Jacky: One of my favorite spots to have meetings or pop in for a quick bite is Green Table Cafe in Mid-City. One of my favorite things here is the Lasagna or the B…Loved Panini. And the Tiramisu and fruit tarts are a must! I also love Stamp Proper Foods in Loz Feliz which has lots of vegan options and delicious smoothies. My favorite is the Palm Springs Poolside — perfect after a hike in Griffith Park. Yeastie Boys Bagels food truck is usually posted up outside of Stumptown Coffee downtown during the week. They have a vegan bagel sandwich on an everything bagel with sprouts, red onion, and sun dried tomato spread called The Mishka. Its name is inspired by Greg Rivera, the vegan co-owner of the streetwear brand Mishka, which I think is rad!

Vegan Los Angeles Bagel

“The Mishka” from Yeasty Boys Bagels. Photo: Jacky Wasserman

 

We need nature and self-care. What’s our plan?

Jacky: One of my favorite hiking trails is Los Leones Canyon Trail in the Pacific Palisades. It’s a great workout and has a great view of the ocean. Not too far from that hike is Lake Shrine Meditation Garden where you can take in the gorgeous plant life as you stroll around the lake or sit quietly with your thoughts. I’m not the kinda gal who gets her nails done on the reg, but every now and then when I’m feeling a self-care moment coming on, I’ll hit up Base Coat because they are non-toxic and use vegan nail polish! The foot massage included in the service is a plus.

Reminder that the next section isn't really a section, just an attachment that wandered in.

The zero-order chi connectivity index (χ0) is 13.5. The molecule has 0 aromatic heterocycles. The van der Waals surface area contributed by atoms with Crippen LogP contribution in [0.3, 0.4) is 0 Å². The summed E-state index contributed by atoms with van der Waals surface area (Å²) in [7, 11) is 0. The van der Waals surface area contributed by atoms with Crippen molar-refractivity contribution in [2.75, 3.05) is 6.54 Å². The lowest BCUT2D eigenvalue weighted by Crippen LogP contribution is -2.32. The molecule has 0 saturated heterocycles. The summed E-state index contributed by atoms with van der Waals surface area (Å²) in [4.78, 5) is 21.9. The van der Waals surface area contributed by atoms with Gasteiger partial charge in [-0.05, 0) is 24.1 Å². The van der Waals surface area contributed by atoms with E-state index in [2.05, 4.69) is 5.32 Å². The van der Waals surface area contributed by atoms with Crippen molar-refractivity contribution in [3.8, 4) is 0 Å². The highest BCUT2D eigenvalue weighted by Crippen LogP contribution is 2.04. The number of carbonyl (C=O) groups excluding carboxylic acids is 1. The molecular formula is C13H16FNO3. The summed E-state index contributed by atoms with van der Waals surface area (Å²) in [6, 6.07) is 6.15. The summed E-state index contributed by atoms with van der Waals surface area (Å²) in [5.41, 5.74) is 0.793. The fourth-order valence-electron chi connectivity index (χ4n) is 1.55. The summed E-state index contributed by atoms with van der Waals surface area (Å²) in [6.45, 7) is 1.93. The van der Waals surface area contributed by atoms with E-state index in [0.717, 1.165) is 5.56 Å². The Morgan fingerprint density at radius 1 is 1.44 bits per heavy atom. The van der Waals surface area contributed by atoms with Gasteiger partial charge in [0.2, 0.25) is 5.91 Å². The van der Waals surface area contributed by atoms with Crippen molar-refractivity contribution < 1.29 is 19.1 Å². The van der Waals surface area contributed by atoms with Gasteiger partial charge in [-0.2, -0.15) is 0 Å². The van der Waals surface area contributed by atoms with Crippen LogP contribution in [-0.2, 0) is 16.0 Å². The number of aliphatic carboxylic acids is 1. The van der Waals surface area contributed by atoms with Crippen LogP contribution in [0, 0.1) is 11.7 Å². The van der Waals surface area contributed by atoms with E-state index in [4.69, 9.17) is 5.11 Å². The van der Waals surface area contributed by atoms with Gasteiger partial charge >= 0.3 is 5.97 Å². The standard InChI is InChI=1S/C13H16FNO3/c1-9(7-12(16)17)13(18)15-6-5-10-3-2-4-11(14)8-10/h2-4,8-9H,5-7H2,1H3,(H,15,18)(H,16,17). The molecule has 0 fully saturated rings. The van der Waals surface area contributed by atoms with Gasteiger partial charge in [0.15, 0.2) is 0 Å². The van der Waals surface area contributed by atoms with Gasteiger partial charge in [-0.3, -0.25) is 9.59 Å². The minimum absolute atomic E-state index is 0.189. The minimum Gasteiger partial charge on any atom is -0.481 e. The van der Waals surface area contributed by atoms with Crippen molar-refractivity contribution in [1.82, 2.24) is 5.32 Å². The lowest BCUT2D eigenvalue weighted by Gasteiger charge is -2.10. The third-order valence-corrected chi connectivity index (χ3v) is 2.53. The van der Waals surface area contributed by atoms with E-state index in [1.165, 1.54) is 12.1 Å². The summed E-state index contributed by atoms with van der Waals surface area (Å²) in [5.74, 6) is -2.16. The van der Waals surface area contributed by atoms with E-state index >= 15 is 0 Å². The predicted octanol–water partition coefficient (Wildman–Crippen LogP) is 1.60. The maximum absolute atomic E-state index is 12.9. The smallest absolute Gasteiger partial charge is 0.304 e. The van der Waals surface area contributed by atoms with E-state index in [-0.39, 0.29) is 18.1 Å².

Stephanie: My friend Kate rides her bike everywhere and sees the city through a whole other lens. She has taken me on the most beautiful urban hikes and walks. One of most memorable was in Franklin Canyon Park, where we lingered until dark and found ourselves surrounded by the croaking of frogs.